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Analyzing Trump's Speech

Marketing professor Randy Sparks offers the following initial comments on Donald Trump's address to the Republican National Convention in Cleveland Thursday night:

"From a rhetorical and from a branding standpoint, Donald Trump did what he needed to do in his acceptance speech. First, he did not go off script. He read his prepared speech, through a teleprompter and did not start ad-libbing, which is often what leads him into controversy. Second, the speech itself was written in a style that suits him. Mr. Trump needed to avoid the soaring, flowery, visionary language that characterize many great speeches. While Mr. Trump offered his visions of America, current and future, he did so in the plain spoken terms that his followers expect.

"In terms of delivery itself, Mr. Trump at times seemed somewhat off-cadence, and at other times very much on.  Vocal intonation and pace can be used to build points and then to punctuate the conclusions to those points.  Accomplished orators know how to use cadence along with rising and falling volume and tone to do just that.  Many times Mr. Trump hit those cadences very well.

"His line, 'I alone can fix it,' for example, was delivered with vocal intonation and rate that communicated authority and conviction. In other instances, he seemed to miss the opportunity to pack the punch into lines that were designed for that purpose. For example, in forwarding his proposal to build a wall along the Mexican border to prevent illegal immigration, Mr. Trump had the opportunity to deliver a slow and measured line in time with the audience’s cries to 'Build the wall!' Instead, after building to that moment, Mr. Trump said, 'We’re going to build a great border wall.' While the audience in the convention hall roared its approval, rhetorically, the line did not convey the drama, conviction, and certainty that it could have. It was momentarily anti-climactic.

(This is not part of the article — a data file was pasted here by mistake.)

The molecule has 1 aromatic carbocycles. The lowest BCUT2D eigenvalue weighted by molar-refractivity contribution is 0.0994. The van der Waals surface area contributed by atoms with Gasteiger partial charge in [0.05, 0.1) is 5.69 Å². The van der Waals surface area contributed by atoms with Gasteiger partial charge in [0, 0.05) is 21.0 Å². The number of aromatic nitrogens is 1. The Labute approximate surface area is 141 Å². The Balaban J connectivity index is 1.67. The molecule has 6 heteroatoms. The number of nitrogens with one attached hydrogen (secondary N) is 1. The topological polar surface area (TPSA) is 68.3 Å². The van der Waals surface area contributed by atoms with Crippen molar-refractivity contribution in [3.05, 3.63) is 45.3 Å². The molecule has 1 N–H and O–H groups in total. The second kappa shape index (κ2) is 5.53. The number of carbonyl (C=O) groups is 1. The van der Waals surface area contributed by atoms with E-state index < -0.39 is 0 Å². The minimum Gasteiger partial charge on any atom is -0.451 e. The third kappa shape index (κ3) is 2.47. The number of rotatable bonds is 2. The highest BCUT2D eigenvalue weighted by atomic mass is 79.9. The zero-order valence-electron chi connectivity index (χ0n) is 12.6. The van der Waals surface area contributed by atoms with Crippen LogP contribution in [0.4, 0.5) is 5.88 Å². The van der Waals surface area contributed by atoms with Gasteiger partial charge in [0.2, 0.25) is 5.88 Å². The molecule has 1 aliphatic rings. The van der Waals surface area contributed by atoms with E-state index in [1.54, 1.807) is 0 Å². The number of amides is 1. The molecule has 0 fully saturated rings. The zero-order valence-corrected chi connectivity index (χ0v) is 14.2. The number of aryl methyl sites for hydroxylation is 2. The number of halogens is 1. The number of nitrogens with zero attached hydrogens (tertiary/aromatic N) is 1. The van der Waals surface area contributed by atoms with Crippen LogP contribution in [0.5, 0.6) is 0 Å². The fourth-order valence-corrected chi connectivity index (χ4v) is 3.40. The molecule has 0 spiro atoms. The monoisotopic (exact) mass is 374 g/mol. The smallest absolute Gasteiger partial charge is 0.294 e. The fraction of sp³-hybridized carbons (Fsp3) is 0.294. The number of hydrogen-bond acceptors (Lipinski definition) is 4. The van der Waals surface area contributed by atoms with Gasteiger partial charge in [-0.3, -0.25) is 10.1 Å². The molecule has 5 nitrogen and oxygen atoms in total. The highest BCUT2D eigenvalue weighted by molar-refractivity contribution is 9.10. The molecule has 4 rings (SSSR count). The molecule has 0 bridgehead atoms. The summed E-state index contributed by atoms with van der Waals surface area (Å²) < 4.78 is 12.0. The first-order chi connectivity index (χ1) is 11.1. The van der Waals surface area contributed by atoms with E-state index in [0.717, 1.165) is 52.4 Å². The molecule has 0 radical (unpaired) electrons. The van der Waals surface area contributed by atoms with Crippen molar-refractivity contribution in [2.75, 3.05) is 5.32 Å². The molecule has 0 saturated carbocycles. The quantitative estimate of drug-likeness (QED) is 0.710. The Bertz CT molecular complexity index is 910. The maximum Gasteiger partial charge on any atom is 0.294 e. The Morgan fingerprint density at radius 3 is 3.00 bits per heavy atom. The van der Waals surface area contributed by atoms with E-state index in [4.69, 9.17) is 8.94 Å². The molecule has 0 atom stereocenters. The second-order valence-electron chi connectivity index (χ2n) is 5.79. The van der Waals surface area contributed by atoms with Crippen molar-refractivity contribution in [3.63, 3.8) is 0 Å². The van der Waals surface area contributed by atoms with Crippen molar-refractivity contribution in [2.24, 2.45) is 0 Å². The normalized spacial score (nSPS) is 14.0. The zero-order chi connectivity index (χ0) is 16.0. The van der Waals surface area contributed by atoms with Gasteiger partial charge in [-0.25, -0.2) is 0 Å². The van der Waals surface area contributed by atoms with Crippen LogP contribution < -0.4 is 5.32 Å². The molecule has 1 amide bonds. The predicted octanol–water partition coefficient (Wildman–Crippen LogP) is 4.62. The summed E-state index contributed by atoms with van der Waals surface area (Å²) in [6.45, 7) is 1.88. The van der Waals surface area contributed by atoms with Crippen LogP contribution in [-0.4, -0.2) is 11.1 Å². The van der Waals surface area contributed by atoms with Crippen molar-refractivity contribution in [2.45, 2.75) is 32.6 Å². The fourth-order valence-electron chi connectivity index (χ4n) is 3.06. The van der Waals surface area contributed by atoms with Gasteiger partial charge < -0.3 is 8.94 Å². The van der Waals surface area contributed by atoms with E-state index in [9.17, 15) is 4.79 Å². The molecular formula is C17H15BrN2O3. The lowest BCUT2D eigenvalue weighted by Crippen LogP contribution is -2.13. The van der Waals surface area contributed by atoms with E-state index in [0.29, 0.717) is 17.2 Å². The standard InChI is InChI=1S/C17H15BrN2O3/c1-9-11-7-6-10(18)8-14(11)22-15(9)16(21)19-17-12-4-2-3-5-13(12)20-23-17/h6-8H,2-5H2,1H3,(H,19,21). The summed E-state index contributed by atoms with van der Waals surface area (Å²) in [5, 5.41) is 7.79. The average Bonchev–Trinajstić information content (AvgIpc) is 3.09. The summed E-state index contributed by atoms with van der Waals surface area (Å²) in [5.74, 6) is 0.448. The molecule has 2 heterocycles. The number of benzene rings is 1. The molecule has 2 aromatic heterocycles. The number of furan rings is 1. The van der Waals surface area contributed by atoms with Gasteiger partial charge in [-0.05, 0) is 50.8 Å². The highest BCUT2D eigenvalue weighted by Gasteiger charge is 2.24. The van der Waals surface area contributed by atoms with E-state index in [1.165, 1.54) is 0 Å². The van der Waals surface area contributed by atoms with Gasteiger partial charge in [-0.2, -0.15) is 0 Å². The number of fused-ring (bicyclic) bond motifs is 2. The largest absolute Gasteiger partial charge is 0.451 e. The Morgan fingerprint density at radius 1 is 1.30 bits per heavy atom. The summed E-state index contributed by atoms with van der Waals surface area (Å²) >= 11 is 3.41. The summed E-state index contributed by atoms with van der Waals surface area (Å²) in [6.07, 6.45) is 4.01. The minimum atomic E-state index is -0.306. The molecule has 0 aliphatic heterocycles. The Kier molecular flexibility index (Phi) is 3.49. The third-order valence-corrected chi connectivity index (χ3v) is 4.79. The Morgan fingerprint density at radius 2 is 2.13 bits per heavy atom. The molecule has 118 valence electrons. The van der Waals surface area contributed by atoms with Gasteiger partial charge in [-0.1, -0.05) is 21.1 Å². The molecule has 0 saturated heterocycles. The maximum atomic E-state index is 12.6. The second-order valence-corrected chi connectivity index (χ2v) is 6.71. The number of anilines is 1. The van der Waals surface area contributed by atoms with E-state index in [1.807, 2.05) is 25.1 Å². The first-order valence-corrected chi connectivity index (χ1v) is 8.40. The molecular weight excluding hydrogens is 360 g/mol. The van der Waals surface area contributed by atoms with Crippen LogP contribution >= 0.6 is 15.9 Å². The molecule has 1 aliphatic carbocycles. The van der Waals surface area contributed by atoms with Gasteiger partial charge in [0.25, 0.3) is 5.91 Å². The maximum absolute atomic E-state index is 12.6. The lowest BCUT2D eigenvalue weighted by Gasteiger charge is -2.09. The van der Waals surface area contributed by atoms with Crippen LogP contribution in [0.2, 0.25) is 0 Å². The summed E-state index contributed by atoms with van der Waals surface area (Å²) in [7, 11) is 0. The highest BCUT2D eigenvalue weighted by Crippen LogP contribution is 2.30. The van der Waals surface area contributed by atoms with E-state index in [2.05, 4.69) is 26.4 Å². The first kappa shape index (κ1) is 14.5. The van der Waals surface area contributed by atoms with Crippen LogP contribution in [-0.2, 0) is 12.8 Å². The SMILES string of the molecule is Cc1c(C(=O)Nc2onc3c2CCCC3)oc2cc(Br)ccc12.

"In term of branding, Mr. Trump stayed true to his marketplace position as a political outsider who does not play by an old and failed rulebook. He attempted to give a slightly more philosophical tone to his rhetoric by positioning himself as a voice for the voiceless and champion of the working class. He even overtly made an appeal to supporters of Sen. Bernie Sanders to join him in this crusade. In doing so, he attempted to reinforce the position of Secretary Clinton as a particularly egregious example of a corrupt political system.

"Overall, Mr. Trump did not hit a home run, but he certainly did not strike out." 

More from Randy Sparks:


News and Communications Staff